Gender Roles in Economics

Both men and women participate in both aspects of the island's economy—the cash economy and the traditional subsistence economy. Cash comes from employment in the few hourly wage paying and salaried jobs and from unearned income. According to the U.S. 2000 Census, unemployment was high in both communities: 19.8% in Gambell, and 37.4% in Savoonga. There appears to be little gender-based discrimination associated with employment itself. In summer, men and women work together on community utility projects or serve as village tour-group guides. Men and women work as schoolroom bilingual aides and clerks, fill maintenance positions for the Bering Strait School District and community-based public agencies, and enlist in the armed services. While little overt discrimination is evident in wage labor, this does not mean that equal numbers of men and women work in the market economy. Until the early 1980s, most women worked primarily in and around their homes and summer camps. Nevertheless, when women do put themselves forward, their efforts are supported by community members. Discriminatory work-place pressures appear to come from clan or lineage conflicts rather than gender conflicts.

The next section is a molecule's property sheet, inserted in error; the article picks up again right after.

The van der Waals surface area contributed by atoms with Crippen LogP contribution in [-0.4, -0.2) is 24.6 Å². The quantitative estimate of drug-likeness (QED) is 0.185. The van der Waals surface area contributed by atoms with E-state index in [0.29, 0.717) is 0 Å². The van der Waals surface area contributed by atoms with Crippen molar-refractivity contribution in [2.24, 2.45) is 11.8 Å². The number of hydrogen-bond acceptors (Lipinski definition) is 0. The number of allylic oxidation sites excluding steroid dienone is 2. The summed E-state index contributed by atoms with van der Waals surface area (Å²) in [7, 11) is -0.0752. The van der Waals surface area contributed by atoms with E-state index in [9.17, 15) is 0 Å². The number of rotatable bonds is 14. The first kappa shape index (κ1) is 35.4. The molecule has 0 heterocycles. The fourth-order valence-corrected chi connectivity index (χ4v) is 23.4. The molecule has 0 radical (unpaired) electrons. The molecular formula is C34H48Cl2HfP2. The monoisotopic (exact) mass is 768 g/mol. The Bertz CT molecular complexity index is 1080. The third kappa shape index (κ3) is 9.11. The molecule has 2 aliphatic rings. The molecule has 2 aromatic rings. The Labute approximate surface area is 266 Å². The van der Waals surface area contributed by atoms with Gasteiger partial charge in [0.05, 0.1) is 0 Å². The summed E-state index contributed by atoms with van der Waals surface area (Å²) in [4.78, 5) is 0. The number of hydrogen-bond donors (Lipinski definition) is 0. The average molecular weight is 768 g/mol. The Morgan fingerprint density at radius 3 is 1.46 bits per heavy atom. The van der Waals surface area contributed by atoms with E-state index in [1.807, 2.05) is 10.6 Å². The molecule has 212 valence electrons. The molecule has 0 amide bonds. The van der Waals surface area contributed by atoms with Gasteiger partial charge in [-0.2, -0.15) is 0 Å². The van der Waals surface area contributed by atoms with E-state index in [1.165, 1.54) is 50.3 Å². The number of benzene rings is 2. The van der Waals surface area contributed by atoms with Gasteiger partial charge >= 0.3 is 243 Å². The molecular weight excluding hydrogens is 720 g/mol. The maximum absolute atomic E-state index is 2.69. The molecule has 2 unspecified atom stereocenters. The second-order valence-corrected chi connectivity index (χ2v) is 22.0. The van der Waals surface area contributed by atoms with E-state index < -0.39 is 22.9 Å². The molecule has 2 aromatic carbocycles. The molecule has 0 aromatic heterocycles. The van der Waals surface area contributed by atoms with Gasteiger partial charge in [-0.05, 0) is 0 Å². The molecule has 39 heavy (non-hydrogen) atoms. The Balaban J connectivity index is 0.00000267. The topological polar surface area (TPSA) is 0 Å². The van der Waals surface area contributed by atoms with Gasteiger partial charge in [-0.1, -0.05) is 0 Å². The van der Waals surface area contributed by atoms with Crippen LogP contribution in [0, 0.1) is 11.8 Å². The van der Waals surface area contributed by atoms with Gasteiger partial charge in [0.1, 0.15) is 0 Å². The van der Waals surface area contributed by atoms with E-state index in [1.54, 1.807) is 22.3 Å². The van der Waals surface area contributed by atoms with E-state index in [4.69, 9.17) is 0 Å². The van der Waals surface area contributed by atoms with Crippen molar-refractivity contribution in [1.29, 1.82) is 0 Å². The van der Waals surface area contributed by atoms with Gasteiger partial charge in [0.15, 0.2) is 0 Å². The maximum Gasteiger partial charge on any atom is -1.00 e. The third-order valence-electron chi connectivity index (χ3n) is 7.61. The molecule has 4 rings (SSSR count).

The summaries below illustrate the level of participation of men and women in wage-labor jobs and in subsistence-related work for the community of Gambell in 1993. The summaries are drawn from research that first appeared in Jolles (1997). Research in 1993 indicated that, at least in Gambell, the more conservative of the two communities, both men and women were employed in both types of work. Some jobs are distinguished by gender, but many were filled opportunistically. A few jobs, such as operation of heavy equipment, are reserved for men. Women were more likely to do food-preparation work in the school. It is unclear, however, whether a man would have been prevented from performing this type of work. Subsistence jobs, in contrast to wage-labor jobs, are highly distinguished by gender, with hunting work performed by men and food-management and sewing tasks performed by women.

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